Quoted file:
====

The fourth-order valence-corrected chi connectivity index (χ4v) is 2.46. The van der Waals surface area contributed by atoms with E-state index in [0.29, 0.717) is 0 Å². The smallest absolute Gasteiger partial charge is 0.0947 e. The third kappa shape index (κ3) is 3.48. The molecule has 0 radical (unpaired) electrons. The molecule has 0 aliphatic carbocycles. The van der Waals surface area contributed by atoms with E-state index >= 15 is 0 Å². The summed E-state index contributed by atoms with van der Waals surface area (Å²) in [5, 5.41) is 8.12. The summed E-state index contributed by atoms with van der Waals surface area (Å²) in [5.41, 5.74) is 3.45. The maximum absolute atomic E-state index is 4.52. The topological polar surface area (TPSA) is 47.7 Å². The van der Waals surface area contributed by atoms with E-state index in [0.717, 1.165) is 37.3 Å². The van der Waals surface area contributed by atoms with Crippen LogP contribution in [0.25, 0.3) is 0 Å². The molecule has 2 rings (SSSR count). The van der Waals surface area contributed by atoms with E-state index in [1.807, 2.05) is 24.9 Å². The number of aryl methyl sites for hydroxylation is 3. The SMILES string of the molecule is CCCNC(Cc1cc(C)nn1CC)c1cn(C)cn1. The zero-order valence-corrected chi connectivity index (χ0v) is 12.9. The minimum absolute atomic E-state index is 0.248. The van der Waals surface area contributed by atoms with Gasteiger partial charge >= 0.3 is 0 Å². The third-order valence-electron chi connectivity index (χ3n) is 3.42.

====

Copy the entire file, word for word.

The fourth-order valence-corrected chi connectivity index (χ4v) is 2.46. The van der Waals surface area contributed by atoms with E-state index in [0.29, 0.717) is 0 Å². The smallest absolute Gasteiger partial charge is 0.0947 e. The third kappa shape index (κ3) is 3.48. The molecule has 0 radical (unpaired) electrons. The molecule has 0 aliphatic carbocycles. The van der Waals surface area contributed by atoms with E-state index >= 15 is 0 Å². The summed E-state index contributed by atoms with van der Waals surface area (Å²) in [5, 5.41) is 8.12. The summed E-state index contributed by atoms with van der Waals surface area (Å²) in [5.41, 5.74) is 3.45. The maximum absolute atomic E-state index is 4.52. The topological polar surface area (TPSA) is 47.7 Å². The van der Waals surface area contributed by atoms with E-state index in [0.717, 1.165) is 37.3 Å². The van der Waals surface area contributed by atoms with Crippen LogP contribution in [0.25, 0.3) is 0 Å². The molecule has 2 rings (SSSR count). The van der Waals surface area contributed by atoms with E-state index in [1.807, 2.05) is 24.9 Å². The number of aryl methyl sites for hydroxylation is 3. The SMILES string of the molecule is CCCNC(Cc1cc(C)nn1CC)c1cn(C)cn1. The zero-order valence-corrected chi connectivity index (χ0v) is 12.9. The minimum absolute atomic E-state index is 0.248. The van der Waals surface area contributed by atoms with Gasteiger partial charge >= 0.3 is 0 Å². The third-order valence-electron chi connectivity index (χ3n) is 3.42.